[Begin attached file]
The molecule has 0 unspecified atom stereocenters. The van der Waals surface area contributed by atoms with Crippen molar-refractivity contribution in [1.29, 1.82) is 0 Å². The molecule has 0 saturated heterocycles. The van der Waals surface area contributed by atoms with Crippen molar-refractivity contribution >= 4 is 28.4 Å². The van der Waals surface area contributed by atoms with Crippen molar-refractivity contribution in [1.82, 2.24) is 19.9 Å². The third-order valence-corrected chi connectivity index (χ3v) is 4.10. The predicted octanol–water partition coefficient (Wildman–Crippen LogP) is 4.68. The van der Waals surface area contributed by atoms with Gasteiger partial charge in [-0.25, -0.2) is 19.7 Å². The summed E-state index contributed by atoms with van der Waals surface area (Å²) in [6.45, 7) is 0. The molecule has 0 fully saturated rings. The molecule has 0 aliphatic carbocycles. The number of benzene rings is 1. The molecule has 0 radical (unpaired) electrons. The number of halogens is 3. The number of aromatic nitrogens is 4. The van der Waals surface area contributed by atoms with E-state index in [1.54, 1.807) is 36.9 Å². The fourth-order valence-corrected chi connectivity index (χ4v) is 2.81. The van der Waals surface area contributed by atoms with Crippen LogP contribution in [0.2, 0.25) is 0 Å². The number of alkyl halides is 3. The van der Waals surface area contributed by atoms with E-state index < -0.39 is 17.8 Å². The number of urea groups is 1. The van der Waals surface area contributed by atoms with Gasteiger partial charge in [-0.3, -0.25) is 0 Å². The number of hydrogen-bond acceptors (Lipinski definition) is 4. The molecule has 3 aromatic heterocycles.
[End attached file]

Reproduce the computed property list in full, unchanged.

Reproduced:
The molecule has 0 unspecified atom stereocenters. The van der Waals surface area contributed by atoms with Crippen molar-refractivity contribution in [1.29, 1.82) is 0 Å². The molecule has 0 saturated heterocycles. The van der Waals surface area contributed by atoms with Crippen molar-refractivity contribution >= 4 is 28.4 Å². The van der Waals surface area contributed by atoms with Crippen molar-refractivity contribution in [1.82, 2.24) is 19.9 Å². The third-order valence-corrected chi connectivity index (χ3v) is 4.10. The predicted octanol–water partition coefficient (Wildman–Crippen LogP) is 4.68. The van der Waals surface area contributed by atoms with Gasteiger partial charge in [-0.25, -0.2) is 19.7 Å². The summed E-state index contributed by atoms with van der Waals surface area (Å²) in [6.45, 7) is 0. The molecule has 0 fully saturated rings. The molecule has 0 aliphatic carbocycles. The number of benzene rings is 1. The molecule has 0 radical (unpaired) electrons. The number of halogens is 3. The number of aromatic nitrogens is 4. The van der Waals surface area contributed by atoms with E-state index in [1.54, 1.807) is 36.9 Å². The fourth-order valence-corrected chi connectivity index (χ4v) is 2.81. The van der Waals surface area contributed by atoms with Crippen LogP contribution in [0.2, 0.25) is 0 Å². The number of alkyl halides is 3. The van der Waals surface area contributed by atoms with E-state index < -0.39 is 17.8 Å². The number of urea groups is 1. The van der Waals surface area contributed by atoms with Gasteiger partial charge in [-0.3, -0.25) is 0 Å². The number of hydrogen-bond acceptors (Lipinski definition) is 4. The molecule has 3 aromatic heterocycles.